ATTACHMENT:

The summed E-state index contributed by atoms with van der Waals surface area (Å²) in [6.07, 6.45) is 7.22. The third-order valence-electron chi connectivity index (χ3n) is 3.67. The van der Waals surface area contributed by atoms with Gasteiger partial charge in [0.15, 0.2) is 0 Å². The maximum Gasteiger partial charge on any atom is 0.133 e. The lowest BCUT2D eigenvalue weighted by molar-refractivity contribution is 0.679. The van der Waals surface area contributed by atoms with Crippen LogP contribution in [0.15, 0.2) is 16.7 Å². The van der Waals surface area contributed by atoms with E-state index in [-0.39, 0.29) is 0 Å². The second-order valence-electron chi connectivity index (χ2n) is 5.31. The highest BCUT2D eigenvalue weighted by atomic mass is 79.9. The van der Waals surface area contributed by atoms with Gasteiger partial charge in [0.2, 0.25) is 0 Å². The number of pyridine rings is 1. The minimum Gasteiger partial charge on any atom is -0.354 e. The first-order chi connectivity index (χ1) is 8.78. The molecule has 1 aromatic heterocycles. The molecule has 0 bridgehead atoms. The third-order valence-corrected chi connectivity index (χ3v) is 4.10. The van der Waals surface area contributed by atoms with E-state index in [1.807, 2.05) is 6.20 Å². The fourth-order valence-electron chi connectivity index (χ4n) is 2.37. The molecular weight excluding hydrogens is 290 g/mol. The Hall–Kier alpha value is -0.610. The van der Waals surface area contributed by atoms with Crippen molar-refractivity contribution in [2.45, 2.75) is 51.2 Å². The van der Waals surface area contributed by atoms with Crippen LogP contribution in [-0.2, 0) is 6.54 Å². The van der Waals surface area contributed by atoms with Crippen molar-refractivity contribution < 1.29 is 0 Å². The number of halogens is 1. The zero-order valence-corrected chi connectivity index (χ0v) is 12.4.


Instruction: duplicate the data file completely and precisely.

The summed E-state index contributed by atoms with van der Waals surface area (Å²) in [6.07, 6.45) is 7.22. The third-order valence-electron chi connectivity index (χ3n) is 3.67. The van der Waals surface area contributed by atoms with Gasteiger partial charge in [0.15, 0.2) is 0 Å². The maximum Gasteiger partial charge on any atom is 0.133 e. The lowest BCUT2D eigenvalue weighted by molar-refractivity contribution is 0.679. The van der Waals surface area contributed by atoms with Crippen LogP contribution in [0.15, 0.2) is 16.7 Å². The van der Waals surface area contributed by atoms with E-state index in [-0.39, 0.29) is 0 Å². The second-order valence-electron chi connectivity index (χ2n) is 5.31. The highest BCUT2D eigenvalue weighted by atomic mass is 79.9. The van der Waals surface area contributed by atoms with Gasteiger partial charge in [0.2, 0.25) is 0 Å². The number of pyridine rings is 1. The minimum Gasteiger partial charge on any atom is -0.354 e. The first-order chi connectivity index (χ1) is 8.78. The molecule has 1 aromatic heterocycles. The molecule has 0 bridgehead atoms. The third-order valence-corrected chi connectivity index (χ3v) is 4.10. The van der Waals surface area contributed by atoms with E-state index in [1.807, 2.05) is 6.20 Å². The fourth-order valence-electron chi connectivity index (χ4n) is 2.37. The molecular weight excluding hydrogens is 290 g/mol. The Hall–Kier alpha value is -0.610. The van der Waals surface area contributed by atoms with Crippen molar-refractivity contribution in [2.45, 2.75) is 51.2 Å². The van der Waals surface area contributed by atoms with Crippen LogP contribution in [-0.2, 0) is 6.54 Å². The van der Waals surface area contributed by atoms with Crippen molar-refractivity contribution < 1.29 is 0 Å². The number of halogens is 1. The zero-order valence-corrected chi connectivity index (χ0v) is 12.4.